Mitochondrial fission is opposite of the fusion process. Mammalian mitochondria undergo fission by the interaction of two proteins: dynamin-like protein 1 or dynamin-related protein 1 (DLP1/Drp1), an 80–85-kD cytosolic GTPase, and human fission protein 1 (hFis1), a 17-kD outer mitochondrial membrane anchored protein. Mitochondrial fission too requires GTP hydrolysis. DLP1 mainly localizes in the cytosol and with the help of hFis1, DLP1 is recruited to the constriction sites of the membrane. DLP1 translocation depends on actin and microtubules and once inside, DLP1 oligomerizes into a ring around the mitochondrion. The self-assembly of DLP1 stimulates the final step of fission which is disassembly and it requires GTP hydrolysis.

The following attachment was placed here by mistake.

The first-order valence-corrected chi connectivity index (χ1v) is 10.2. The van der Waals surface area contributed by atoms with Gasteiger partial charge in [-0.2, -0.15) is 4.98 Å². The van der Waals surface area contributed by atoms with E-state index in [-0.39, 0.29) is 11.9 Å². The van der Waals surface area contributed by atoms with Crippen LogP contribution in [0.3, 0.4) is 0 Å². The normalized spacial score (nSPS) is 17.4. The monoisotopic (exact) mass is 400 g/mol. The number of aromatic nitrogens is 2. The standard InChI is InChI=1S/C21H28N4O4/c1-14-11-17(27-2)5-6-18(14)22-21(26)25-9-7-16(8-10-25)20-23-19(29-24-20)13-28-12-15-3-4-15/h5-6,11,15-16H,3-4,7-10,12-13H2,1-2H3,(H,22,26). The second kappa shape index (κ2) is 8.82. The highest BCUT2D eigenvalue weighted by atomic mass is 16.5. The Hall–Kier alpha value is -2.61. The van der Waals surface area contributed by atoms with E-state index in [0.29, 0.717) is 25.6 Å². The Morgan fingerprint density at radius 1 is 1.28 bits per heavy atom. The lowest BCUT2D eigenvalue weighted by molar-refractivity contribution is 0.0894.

Figure 1: Model of mammalian mitochondrial fission and fusion (Hom et al, J Mol Cell Cardiol, 2009)

http://www.ncbi.nlm.nih.gov/pubmed?term=19281816

Additional information on different aspects of mitochondria could be found articles published earlier in the Pharmaceutical Intelligence webpage.

Mitochondrial dynamics in the heart

In cultured cardiovascular cell line the mitochondria are arranged in a filamentous network and are highly dynamic, constantly undergoing fusion and fission. Similar mitochondrial network is observed in vascular smooth muscle cells, cardiac stem cells, and neonatal cardiomyocytes. Thus, these cell types have been used to study mitochondrial dynamics.

However, in the adult cardiomyocyte, there are three distinct populations of mitochondria:

(i)           peri-nuclear mitochondria,